The rain is really coming down now. The traffic was horrible tonight. These folks just do not know how to drive in rain! But there's something peaceful and cleansing about rain - and I've missed it so much since I've been in LaLaLand!

I took a page from Judy's book today and started making lists. Tons of things to do around the condo. I've been living here a year and it still looks like I just moved in. Time to make it home. And I made a list of housework items to do every day. I've been spoiled for many years by having a maid, but I decided to let her go when I started a new household. She was so wonderful to have during my lengthy illnesses, but I'm healthy now and there's no reason I can't do this myself. But instead of massive cleaning on one of my precious weekend days, I think it'll be easier to do a little every night. So bathrooms are Monday's chore. I think I bought every chemical known to mankind last weekend! I hope I don't blow the place up! LOL!

Daisy dog is all snuggled up in my inspiration quilt, and I've got to get that away from her. I purchased some cute fabric a month or so ago to make her a quilt, daisy border fabric and all! I might get that cut out next weekend, too. It's just a panel that I'm going to cut apart and sash, but I think it'll look nice when it's done. She's totally spoiled rotten, so it's not surprising I'm going to take the time to make her a quilt! I wonder if she knows how much I love her?

I had some wonderful and a couple of hilarious emails awaiting me tonight. Judy has corresponded with someone who went to my high school. It's funny how I keep running into people from Sulphur, LA. In 2003 I think it was, I took a four-day workshop with Robyn Pandolph here at Road to California quilt show. She finally asked me where I was from, you know, the accent and all! When I told her, she about fell over. Her husband is from Sulphur and I went to high school with his sister. I even met an older gentleman from Sulphur on top of the Eiffel Tower! Seriously! It turned out he knew my parents, and brought Mom some pictures he took of me up there! I don't know why I'm writing all this except it constantly amazes me when I run into someone from back home, whether in person or online! Right, Judy?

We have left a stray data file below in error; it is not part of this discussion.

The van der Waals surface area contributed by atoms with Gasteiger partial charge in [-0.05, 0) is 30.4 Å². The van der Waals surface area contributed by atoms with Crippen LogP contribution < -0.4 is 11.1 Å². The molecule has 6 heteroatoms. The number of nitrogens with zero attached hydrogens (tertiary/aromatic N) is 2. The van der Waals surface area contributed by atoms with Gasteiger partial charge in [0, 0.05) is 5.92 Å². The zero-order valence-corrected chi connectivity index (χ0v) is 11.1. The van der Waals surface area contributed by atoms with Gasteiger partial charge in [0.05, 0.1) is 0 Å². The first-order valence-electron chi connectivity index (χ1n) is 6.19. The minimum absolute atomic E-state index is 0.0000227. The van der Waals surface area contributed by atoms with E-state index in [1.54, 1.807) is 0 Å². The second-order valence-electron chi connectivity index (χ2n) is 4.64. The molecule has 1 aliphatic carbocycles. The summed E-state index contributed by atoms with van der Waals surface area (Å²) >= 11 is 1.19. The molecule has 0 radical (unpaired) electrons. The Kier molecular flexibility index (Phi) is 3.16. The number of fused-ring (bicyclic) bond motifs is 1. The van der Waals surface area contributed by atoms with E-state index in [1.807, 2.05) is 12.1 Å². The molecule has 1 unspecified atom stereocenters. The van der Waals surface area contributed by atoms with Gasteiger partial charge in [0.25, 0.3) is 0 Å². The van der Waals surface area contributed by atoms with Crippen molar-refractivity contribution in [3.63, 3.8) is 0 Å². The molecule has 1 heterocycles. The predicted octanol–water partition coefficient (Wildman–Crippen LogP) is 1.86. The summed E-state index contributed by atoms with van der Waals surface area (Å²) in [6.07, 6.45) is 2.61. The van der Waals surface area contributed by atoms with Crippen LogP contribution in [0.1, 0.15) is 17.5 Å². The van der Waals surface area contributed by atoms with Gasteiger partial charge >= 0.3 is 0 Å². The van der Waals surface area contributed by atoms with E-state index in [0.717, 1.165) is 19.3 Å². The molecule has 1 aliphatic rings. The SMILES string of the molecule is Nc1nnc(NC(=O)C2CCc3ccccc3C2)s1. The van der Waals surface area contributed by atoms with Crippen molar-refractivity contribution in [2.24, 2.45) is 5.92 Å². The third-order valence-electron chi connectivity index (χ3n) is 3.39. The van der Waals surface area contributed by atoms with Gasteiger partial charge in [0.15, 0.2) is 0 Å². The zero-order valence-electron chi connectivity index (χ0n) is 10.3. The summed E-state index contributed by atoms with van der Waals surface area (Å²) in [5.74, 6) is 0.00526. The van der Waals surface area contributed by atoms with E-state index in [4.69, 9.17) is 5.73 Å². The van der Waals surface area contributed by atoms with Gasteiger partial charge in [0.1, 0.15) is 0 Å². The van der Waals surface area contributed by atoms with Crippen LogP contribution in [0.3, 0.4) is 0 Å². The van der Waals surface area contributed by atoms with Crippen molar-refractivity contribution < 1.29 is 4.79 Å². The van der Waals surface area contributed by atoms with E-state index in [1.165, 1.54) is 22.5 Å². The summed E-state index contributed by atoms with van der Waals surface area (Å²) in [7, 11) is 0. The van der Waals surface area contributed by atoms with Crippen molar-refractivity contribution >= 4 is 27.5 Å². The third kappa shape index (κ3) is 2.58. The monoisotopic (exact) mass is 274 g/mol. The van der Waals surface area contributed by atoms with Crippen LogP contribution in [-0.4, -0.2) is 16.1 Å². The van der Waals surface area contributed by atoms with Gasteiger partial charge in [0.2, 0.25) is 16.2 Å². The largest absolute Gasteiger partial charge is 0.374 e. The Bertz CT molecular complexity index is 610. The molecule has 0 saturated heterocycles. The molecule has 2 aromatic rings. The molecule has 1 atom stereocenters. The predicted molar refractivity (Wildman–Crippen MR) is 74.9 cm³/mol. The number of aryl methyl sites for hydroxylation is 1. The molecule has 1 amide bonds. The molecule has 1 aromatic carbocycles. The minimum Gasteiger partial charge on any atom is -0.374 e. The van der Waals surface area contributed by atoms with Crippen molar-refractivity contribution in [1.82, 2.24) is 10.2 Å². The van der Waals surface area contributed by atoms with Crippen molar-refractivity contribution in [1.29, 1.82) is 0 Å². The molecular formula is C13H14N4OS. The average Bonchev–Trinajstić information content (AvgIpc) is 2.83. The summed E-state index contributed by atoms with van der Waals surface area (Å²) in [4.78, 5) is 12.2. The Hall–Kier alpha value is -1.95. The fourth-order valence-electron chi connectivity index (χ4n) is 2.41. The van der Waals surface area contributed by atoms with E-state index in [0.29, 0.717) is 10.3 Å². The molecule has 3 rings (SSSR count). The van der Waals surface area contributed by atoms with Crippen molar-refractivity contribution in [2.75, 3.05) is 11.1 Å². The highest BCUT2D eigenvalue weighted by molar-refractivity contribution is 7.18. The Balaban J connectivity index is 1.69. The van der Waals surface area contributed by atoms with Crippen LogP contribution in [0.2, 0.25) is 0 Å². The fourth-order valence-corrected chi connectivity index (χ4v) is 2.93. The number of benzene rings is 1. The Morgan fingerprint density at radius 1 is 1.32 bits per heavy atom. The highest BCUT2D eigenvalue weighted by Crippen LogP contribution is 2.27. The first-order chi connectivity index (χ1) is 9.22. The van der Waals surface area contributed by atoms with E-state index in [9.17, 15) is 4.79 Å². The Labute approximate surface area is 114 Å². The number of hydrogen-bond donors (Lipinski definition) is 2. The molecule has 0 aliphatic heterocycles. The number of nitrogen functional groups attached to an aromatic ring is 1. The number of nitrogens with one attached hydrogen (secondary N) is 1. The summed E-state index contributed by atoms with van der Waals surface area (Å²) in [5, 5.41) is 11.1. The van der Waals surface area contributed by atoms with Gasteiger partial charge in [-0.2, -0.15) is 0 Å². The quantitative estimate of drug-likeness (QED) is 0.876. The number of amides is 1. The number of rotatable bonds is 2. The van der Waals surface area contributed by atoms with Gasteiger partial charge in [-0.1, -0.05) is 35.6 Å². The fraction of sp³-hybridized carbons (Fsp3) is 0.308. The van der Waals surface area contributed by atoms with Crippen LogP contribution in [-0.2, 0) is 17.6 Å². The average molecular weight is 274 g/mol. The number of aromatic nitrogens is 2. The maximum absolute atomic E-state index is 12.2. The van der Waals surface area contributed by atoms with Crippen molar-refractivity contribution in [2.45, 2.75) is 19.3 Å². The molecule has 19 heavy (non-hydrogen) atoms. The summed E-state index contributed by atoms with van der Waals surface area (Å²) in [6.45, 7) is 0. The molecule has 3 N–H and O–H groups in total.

And taking a page from Jeanne -- happiness is a cup of hot apple and cinnamon tea! That scent and taste makes me miss my parents. Our house always smelled of cinnamon! Dad's been gone 33 years and Mom 23, and I still miss them so much. Guess I always will.

Saturday, February 25, 2006


I fix things. No, not the wobbly end table that just needs a screw tightened, nor the ironing board that just needs a new cover, nor the picture that could be back on the wall save for a new hanger, nor anything else in my little world. But problems of others, things at work, a young family member's indecision, problems big and small. Mom and Dad were both "fixers," professionally and emotionally. I guess I inherited that gene. My brother did, too.

Now I've reached a point in my life that I need to start fixing things for myself. Tying up the loose ends, so to speak. The broken things have bothered me for years. But I've allowed them to remain broken. I've allowed myself to be pushed around to save the peace, have avoided facing the fact that 'friendships' were over, forcing myself to feel okay about situations when I knew full well that I was just being used over and over again.

I'm a strong person, always have been, someone to reckon with. Except where it matters - and then I just keep quiet, draw in to myself. My dad always said, "If you don't know what to do, then do nothing." I don't think he meant for me to take that quite so much to heart.

So lately I've begun standing up for myself a bit. It doesn't necessarily always feel good, but I know it's right. No longer can you be my friend because you just want something. You've got to take me, warts and all, through good times and bad. No longer will I allow myself to be talked down to, sometimes by complete strangers, just because some movie they saw portrayed Southerners with an accent as being stupid. No longer will I be forced into situations I don't want to be in. Jane would say, "No, that doesn't work for me." I need to practice saying that over and over again. And then say it. And mean it.